In various countries around the world, homosexuals are being beaten and even killed with their governments’ approval.
For example, in Nigeria, a recent law criminalizing homosexuality provides punishments, like whippings, to men who are caught having homosexual relations. The New York Times reports that crowds in the African nation are demanding their local officials to go even further, because local Islamic law requires the penalty for such an act to be death by stoning. In many places these same types of punishments are also meted out for other nonmarital sexual behaviors.
As a Christian, I’m troubled and heartbroken when I read of such things, as I suspect you are, too. Beating or killing someone because of their personal sexual expression is not the answer.
But as American Christians, how should we react to such news beyond expressing sadness and carrying around the burden of a heavy heart?
To be clear, as someone with a conservative Christian worldview, I believe we’re commanded to adhere to a biblically defined sexual ethic. God’s parameters for sex are clear and I believe that practicing homosexual acts clearly falls outside of those standards.
Yet it should go without saying that every person is made in God’s image and worthy of dignity and respect regardless of what may ensnare them in this life.
I’m reminded of the time in John’s gospel when Jesus was asked to judge a woman caught in adultery. Do you remember his response? He refused to condemn her but instead shared truth and admonished her to “sin no more” (John 8:10). He reminded the people that only the sinless are to cast stones.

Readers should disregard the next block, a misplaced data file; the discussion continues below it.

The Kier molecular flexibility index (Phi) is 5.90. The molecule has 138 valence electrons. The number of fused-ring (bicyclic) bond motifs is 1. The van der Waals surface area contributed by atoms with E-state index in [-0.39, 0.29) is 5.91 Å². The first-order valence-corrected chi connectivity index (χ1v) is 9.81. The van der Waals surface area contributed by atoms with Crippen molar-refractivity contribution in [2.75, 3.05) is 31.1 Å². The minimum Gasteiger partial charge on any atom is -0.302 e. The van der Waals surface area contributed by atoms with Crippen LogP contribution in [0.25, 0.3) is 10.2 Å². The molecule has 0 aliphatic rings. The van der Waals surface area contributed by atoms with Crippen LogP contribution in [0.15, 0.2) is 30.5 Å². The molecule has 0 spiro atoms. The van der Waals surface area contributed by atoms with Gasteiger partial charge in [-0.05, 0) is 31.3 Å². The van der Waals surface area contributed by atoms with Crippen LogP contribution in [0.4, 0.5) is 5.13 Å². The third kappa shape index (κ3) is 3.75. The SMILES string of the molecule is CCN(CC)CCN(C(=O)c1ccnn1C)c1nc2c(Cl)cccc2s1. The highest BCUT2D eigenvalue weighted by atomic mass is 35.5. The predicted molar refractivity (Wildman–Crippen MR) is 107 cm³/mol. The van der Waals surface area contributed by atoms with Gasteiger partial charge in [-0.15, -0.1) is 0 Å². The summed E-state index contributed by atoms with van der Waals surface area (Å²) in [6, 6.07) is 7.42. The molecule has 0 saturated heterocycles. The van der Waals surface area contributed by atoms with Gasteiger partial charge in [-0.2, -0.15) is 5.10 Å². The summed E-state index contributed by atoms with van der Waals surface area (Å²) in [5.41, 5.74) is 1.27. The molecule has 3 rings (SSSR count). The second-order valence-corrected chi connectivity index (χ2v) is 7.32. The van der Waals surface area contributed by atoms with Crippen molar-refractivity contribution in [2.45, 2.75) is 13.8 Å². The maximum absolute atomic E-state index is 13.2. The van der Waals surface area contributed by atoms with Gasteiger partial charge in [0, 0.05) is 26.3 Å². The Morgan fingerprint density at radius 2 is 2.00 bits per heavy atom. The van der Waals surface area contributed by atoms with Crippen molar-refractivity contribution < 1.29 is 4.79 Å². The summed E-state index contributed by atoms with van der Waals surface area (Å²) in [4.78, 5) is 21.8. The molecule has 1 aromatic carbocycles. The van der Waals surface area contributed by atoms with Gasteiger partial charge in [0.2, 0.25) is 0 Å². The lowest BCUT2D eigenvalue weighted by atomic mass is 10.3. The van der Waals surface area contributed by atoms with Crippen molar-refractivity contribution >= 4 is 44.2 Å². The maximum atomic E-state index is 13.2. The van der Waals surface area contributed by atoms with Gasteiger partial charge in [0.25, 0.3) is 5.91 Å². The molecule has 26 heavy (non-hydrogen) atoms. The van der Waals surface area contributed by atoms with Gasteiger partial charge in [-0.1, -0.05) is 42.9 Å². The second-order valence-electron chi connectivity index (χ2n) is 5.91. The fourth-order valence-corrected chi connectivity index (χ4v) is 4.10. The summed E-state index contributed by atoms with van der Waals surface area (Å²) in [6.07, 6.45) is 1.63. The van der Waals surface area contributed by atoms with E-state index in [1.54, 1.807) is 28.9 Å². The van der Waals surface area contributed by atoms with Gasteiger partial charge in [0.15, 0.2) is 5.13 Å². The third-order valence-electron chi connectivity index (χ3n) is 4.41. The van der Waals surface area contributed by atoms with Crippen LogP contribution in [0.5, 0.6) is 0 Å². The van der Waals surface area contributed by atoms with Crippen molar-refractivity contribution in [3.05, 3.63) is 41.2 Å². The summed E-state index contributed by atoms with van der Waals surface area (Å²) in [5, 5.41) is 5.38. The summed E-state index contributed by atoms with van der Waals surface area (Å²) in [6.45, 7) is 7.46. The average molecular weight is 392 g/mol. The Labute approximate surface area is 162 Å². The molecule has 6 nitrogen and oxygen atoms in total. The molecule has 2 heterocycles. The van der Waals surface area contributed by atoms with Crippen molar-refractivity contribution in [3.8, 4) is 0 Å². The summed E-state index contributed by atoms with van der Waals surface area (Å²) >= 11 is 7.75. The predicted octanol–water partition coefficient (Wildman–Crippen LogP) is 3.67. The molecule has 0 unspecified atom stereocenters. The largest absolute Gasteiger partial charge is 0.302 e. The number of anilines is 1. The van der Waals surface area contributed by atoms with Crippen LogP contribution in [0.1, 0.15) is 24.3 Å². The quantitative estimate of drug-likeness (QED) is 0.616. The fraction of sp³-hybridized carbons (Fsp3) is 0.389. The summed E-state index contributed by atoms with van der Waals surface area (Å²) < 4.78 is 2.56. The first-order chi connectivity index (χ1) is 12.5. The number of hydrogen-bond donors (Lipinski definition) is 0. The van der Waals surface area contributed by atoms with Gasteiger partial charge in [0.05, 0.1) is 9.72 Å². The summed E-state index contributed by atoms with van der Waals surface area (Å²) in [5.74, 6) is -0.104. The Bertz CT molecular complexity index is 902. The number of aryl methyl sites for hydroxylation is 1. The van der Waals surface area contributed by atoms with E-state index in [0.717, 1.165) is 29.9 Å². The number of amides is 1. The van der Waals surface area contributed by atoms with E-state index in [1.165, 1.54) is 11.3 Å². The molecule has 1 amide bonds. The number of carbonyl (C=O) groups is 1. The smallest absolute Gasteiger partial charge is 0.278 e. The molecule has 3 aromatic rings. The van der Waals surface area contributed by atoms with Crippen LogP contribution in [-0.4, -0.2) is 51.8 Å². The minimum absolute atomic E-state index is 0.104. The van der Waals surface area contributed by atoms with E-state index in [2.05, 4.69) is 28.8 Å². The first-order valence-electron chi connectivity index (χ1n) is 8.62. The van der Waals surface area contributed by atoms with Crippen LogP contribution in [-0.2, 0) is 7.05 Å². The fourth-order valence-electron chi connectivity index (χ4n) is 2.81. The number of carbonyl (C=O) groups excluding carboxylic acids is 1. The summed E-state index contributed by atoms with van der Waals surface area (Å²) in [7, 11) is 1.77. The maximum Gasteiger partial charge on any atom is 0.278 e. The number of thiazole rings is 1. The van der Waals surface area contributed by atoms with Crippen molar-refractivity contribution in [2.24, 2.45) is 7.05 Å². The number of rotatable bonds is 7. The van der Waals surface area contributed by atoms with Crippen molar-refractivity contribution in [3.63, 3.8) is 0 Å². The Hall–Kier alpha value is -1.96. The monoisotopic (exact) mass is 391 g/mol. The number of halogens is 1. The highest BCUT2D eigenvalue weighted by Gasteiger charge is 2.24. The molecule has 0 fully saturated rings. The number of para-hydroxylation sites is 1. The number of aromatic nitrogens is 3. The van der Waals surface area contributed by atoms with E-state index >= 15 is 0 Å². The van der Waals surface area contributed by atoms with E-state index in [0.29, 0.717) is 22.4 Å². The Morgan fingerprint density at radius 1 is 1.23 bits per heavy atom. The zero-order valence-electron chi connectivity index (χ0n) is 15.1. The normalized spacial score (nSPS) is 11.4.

Columnist and commentator Peter Wehner recently penned an important article encouraging Christians to speak out against these injustices happening around the world. He writes, “One need not endorse same-sex marriage to believe that the rising tide of anti-gay legislation in other parts of the world is quite troubling, that gays deserve to be defended against persecution, and that the Christian church is one institution that might have some power, at least in some nations and in some circumstances, to make a positive difference.”
One of the very best things Christians can do, I think, is to pray for those around the world who find themselves being targeted for mistreatment, no matter the reason. There is power in prayer, and those in foreign lands being mistreated would benefit from our petitions and supplications.
But what causes someone to lash out violently at another person about their sexuality in the first place?
I think the problem is sin.
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